Earlier this year, Wessex Archaeology created a toolkit to help you prepare and deliver your own heritage wellbeing project, based on what they learned and experienced during the successful project, “The Museum of the Lost and Found”.
This video is a guide to running engaging and impactful wellness projects, using the expertise of our wellness team and the lessons learned from running the Museum of the Lost and Found. The Museum of the Lost and Found was a Digital Engagement Wellness Project run by Wessex Archaeology and funded by Historic England, and involved the curation of a group of objects from the Wessex archives to create a digital museum of handpicked 3D scans of the objects chosen.
Open Access Spoilheap monographs!
If you need some archaeology to entertain you over the break, check out Archaeology SouthEast’s Open Access Spoilheap monographs! They currently have eight publications available to read Open Access, and more will soon follow!
You can read about the Open Access journey in this blog post.
And here are the Open Access Titles:
Despite blanketing the land, snow can be remarkably revealing of barely-visible earthworks by the way snow drifts.
New Website to highlight the heritage of Kent
Unlocking Our Past showcases Kent’s diverse heritage in two principal ways: by presenting a collection of outstanding and revelatory finds recovered by Canterbury Archaeological Trust archaeologists over decades of investigation; and by exploring the way that Kent has connected Britain to the wider world over the course of millennia.
The work has been possible thanks to a grant received by Canterbury Archaeological Trust from Historic England thorough its Covid-19 Emergency Response Fund, a fund set up to support heritage organisations manage the impact of coronavirus.
One in 1500: In search of Anthony Donlevy
Identifying individuals from historic mass graves is often impossible, read about the 1/1500 we found on the Luas Cross City project.
The Land was Forever – review
Headland Archaeology are proud to have the publication of the Aberdeen Western Periphery Route ‘The Land was Forever’ called a “model of best practice for developer-led excavation reports”!
The disproportionate scholarly attention directed towards the prehistory of southern Britain—and Wessex in particular—is long-standing. The recent arrival on the Antiquity review shelves of several substantial excavation monographs and edited volumes, however, illustrates how this southern-centric gaze is shifting, with the publication of both vibrant and highly productive research- and developer-led excavations in northern England and Scotland.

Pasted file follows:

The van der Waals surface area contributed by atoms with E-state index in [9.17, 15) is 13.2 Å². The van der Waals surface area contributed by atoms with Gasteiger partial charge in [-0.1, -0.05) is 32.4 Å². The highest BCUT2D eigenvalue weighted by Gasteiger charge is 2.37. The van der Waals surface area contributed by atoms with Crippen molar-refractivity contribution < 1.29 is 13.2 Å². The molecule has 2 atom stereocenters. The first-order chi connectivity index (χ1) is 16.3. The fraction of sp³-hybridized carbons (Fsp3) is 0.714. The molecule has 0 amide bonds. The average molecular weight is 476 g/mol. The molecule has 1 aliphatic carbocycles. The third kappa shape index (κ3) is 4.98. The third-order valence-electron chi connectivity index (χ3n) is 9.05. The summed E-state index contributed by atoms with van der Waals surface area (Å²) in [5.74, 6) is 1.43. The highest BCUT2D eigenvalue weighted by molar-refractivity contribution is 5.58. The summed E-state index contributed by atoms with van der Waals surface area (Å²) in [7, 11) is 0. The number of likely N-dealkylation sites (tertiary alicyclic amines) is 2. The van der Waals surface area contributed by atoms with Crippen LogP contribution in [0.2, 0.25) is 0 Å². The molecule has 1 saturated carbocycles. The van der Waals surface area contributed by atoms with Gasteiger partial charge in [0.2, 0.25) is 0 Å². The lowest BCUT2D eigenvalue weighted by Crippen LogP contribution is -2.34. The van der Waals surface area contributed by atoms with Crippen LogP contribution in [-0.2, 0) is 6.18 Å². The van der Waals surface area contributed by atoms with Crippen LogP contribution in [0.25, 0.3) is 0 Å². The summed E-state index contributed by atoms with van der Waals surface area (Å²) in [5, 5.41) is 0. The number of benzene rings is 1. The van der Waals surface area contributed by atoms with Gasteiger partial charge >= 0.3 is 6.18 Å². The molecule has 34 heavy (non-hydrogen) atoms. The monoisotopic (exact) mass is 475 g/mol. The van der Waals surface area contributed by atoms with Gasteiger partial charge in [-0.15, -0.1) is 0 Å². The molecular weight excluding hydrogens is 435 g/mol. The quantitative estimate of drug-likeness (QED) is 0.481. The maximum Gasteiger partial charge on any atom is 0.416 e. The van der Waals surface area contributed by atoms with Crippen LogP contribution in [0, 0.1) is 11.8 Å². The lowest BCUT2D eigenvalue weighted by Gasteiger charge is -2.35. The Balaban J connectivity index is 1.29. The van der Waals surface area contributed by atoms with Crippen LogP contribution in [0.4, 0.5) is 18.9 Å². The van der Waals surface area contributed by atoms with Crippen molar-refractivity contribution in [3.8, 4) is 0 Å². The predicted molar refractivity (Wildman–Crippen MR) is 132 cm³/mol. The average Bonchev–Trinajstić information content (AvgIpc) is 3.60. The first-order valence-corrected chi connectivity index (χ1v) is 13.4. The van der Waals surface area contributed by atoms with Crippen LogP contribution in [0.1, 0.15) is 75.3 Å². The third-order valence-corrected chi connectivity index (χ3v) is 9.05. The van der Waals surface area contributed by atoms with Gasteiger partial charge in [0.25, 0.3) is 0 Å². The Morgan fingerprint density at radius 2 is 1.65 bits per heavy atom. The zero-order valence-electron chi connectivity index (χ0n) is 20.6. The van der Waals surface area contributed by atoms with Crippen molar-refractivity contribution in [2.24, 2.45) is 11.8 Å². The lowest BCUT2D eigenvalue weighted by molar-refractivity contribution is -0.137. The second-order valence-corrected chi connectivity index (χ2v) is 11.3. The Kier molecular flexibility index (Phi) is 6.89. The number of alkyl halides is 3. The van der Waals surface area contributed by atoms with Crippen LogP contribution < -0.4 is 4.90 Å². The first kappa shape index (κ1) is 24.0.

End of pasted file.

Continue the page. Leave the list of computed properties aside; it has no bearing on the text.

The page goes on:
The monographs represent multiple seasons of fieldwork and painstaking post-excavation work; they also represent—particularly in the case of the monographs reviewed here—models of best practice.
Roman artefacts found at site of new Brentford development
Archaeologists from the Museum of London Archaeology (MOLA), commissioned by LB Hounslow, carried out an excavation on the site of the Brentford Project, the housing development planned for Brentford High Street.
Among the finds were two 17th century cellars with fragments of ceramic vases and whole vessels, as well as hearths that are all believed to date back to the Roman era.
READ more: https://chiswickcalendar.co.uk/roman-artefacts-found-at-site-of-new-brentford-development/
Travel routes and landing places of Vikings in Scotland to be mapped like never before
The coastal entry points of the Norse settlers, and also the land routes where they dragged their boats to shorten journey times and avoid unnecessary dangers, will be examined on a scale never seen before.
Viking experts from University of Highlands and Islands and their academic counterparts in Germany will use a mixture of Viking place names, geophysical surveys and archaeological excavations to map the travel and communication routes used by Scandinavians in Scotland between 790 and 1350 AD.